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Westpac's next choice of chairman a test for post-Hayne world

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Westpac rules off its financial year at the end of this month, and some time after that, its accounts will be presented to the bank’s Lindsay Maxsted-chaired board of directors. That will be the 12th annual result presented to a board that includes Maxsted, who has been a director of Westpac since March 2008, and chair since late 2011.

He is the longest-serving big four bank chairman by some margin and is likely to move on from the job between now and when his current term as a director expires late next year. That sets up an interesting succession question, which is of wider significance in the post-royal commission world facing banks.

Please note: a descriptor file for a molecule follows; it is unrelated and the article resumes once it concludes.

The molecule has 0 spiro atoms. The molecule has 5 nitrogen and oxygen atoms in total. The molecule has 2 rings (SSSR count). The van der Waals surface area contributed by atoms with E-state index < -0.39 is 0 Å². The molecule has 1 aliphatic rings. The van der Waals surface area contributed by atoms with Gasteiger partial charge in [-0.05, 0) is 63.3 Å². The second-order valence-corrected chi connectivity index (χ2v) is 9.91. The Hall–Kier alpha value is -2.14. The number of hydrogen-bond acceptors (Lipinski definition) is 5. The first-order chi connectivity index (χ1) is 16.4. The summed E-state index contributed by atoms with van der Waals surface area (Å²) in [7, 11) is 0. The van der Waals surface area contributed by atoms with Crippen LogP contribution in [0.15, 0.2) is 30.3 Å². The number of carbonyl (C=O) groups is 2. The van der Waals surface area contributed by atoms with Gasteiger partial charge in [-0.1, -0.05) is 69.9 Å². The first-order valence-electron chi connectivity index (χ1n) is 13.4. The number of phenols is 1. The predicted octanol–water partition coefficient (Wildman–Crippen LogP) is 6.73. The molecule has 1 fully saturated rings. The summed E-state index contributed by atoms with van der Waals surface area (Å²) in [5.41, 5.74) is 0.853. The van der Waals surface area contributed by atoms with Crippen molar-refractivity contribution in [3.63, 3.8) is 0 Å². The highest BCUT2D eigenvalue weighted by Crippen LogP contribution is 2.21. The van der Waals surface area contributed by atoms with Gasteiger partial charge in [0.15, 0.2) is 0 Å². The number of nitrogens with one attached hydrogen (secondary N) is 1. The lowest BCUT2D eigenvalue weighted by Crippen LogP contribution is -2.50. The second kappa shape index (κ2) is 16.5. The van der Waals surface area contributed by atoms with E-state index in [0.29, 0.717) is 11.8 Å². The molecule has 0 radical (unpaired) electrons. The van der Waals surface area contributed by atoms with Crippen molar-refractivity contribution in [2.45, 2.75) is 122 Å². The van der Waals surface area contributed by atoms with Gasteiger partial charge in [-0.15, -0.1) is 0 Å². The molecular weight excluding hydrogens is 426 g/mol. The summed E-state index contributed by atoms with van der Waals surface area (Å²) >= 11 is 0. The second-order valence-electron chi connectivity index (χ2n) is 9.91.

Westpac chairman Lindsay Maxsted. Credit:Trevor Collens

As trust in banks has eroded in recent years after a run of scandals, what does that mean for what's expected from big bank chairmen? And does the royal commission change the types of people we are likely to have sitting around these boardrooms?

For all the challenges facing banks, chairing a big four remains one of the most coveted roles in the business world, with a pay packet of about $800,000 to match. Yet alongside the power and prestige of such roles directors say it's also a job that has changed significantly, as politicians, regulators and the community have rightly upped the pressure on banks to lift their game.

Sceptics would counter that the royal commission's ultimate message to boards could be boiled down to three simple and........

© The Age